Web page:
Toy cars, play trucks
Uniforms with helmets

Hostesses and serial killers
Cold beer and hot rice wine
Pachinko, yakuza
Ninjas, samurai

Loud lights scream
A subtle honour
In a fantasy land
called Japan.
















Blessed by His Holiness the Dalai Lama

On Tuesday 18 June, I shook hands and looked into the eyes of the man who seems to be the happiest man in the world—His Holiness Tenzin Gyatso, the 14th Dalai Lama of Tibet. More than meeting him, at the end of our event I received a blessing from him. It was very real but also surreal.


As one might imagine, it takes a lot of work and preparation, and a bit of stress. Ok, a lot of stress. Every detail must be taken care of. Every person must have a seat, but no seat should be empty. This person is responsible for this, that person is responsible for that. So much detail that until the night before I’d almost forgotten: tomorrow I would be in the presence of the Dalai Lama! But would everything run smoothly? Had I forgotten anything? The anxiety-filled mind chatter would return.

When you are an event organiser (which I have inadvertently become), you are the key person for everything on the day. Here or there. Make sure this area is clear. This person doesn’t have a ticket. That person is unaccounted for. Remember to breath.

With a wonderful team of people from the Dalai Lamas office, NSW Parliament House, ABC Big Ideas, and a small number of generous Council members and volunteers, the Sydney Peace Foundation staged an intimate gathering with His Holiness in conversation with Australian compere Andrew West. The doors opened just before 8am, and by 8:25 the Theatrette was filled with high school and university students, the Tibetan Community, and key supporters of the Foundation.

When His Holiness was walking down the long set of stairs into the Theatrette foyer a hush filled the air. The mind chatter disappeared. Quiet.

I peered up at the maroon cloak. A calm energy filled the space. He shook our hands, and we introduced ourselves. Took a photo. Put on the microphone. And he entered the Theatrette.

A new hush. Silence.

The audience stood in awe of his presence. He let out friendly chuckle as he walked down the aisle. To the front, he stood in the centre stage. Hands in prayer. Blessed the space. On stage, he took his seat. Andrew joined him. And the discussion began… His words rang true, as if directed at me.

“Religious institutions, not religion, cause violence.”

“Religious violence comes from a singleness of mind.”

“Be true to your tradition, but don’t be attached to it.”

“I am a Buddhist,” He chuckled, “so I can not be attached to Buddhism.”

I wondered if I should be be more open to Christianity. Not in the sense of believing in supernatural spooks in the sky, or in the sense of conforming to the doctrinal interpretations of Christianity as an institution, but in the sense of appreciating the history of my ancestors. Have I lost this appreciation? I’m not sure.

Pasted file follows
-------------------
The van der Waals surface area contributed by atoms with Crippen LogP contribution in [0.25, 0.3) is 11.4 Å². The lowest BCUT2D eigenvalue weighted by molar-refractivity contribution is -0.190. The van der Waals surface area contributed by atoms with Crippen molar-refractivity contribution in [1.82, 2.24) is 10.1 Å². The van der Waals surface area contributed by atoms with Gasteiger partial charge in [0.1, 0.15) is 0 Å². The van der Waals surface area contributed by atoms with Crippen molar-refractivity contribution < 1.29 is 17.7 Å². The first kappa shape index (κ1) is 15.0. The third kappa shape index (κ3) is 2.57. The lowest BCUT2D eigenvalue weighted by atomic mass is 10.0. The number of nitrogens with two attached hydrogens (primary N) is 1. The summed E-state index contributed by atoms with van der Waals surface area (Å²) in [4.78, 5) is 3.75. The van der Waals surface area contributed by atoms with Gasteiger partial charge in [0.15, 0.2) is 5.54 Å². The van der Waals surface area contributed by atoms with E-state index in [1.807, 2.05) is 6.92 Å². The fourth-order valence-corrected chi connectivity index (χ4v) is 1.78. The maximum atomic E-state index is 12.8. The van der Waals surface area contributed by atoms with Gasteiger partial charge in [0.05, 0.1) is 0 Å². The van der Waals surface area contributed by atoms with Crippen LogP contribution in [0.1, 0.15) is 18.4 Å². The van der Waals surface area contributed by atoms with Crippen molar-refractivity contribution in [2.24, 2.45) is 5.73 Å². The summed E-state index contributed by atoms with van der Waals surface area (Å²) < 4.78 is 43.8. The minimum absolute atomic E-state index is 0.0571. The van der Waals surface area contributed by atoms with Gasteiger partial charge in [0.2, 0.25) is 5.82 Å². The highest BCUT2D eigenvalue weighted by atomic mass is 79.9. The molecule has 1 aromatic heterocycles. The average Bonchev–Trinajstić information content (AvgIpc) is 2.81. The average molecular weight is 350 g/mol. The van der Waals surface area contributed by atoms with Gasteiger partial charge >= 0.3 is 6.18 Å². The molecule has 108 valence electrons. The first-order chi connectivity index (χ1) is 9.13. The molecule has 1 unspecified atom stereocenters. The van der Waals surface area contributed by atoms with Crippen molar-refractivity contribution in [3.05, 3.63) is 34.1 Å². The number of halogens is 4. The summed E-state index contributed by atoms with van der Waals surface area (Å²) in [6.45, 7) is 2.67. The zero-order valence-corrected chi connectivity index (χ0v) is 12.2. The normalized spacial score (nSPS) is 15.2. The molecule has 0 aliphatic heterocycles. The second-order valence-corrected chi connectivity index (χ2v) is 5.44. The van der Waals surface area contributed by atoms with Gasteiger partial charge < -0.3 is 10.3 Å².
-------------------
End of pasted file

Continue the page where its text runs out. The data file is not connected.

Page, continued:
While writing my thesis on panentheism and peace, when I come across scholars who have an intention to convert people to a fundamentalist Christianity (in the sense of believing in a literal interpretation of the Bible and a belief in its inerrancy) I turn off. I simply cannot entertain the notion that Christianity is the only way to heaven or peace.

As His Holiness observed, “if you think there is a creator, then the creator must have created Buddhism too.” If it weren’t for the arrogance embedded in some Christian domination’s exclusive approach to God I’d be much more into it.

Many forms of Christianity are not like this – for example, the Uniting Church and the “Emerging Church” interpret the Bible in its historical context, understanding the elements written as myth and Midrash, and find far meaning in it this way. In particular, I’d like to visit the Unitarian Church, which is explicitly panentheistic. But all in good time… for now I’ll sit with my blessing, do my yoga, write my thesis, and contemplate the marvels and surprises that life brings when one is open, works hard, seeks and persists.

At the close of the conversation, His Holiness blessed a number of people who had made significant contributions to the event:








Following the conversation His Holiness said a few more words about the values of human rights, dignity, well-being, nonviolence and compassion, and how promoting these values can help bring about a more peaceful world:

View the broadcast of “Ethics for a Whole World” : His Holiness in conversation with Andrew West – on ABC Big Ideas



One Drum: A film about a road trip from New York City to Rio De Janeiro

On 7th day of the 7th month, 2007, I met a person who would inspire a change in my life. He lit a spark of creativity inside me, and pointed to the possibilities that exist if you just fucking go. Soon after our chance encounter (and kiss), I stumbled across his blog

On September 13th, 2007 we’re driving out of New York City on an adventure through Central and South America, en-route to Rio De Janeiro.

Aside from making it there in one piece, our journey is about the experience of new cultures, following our hearts and living life the way we want to.

The world is in a fragile state and we feel we must make an effort to give back to the earth by living consciously, sharing love, life and happiness, to ensure the positive development of our planet.

We will be updating this site with more words, pictures and video of where we are, who we meet and what we’re up to – so stay in touch…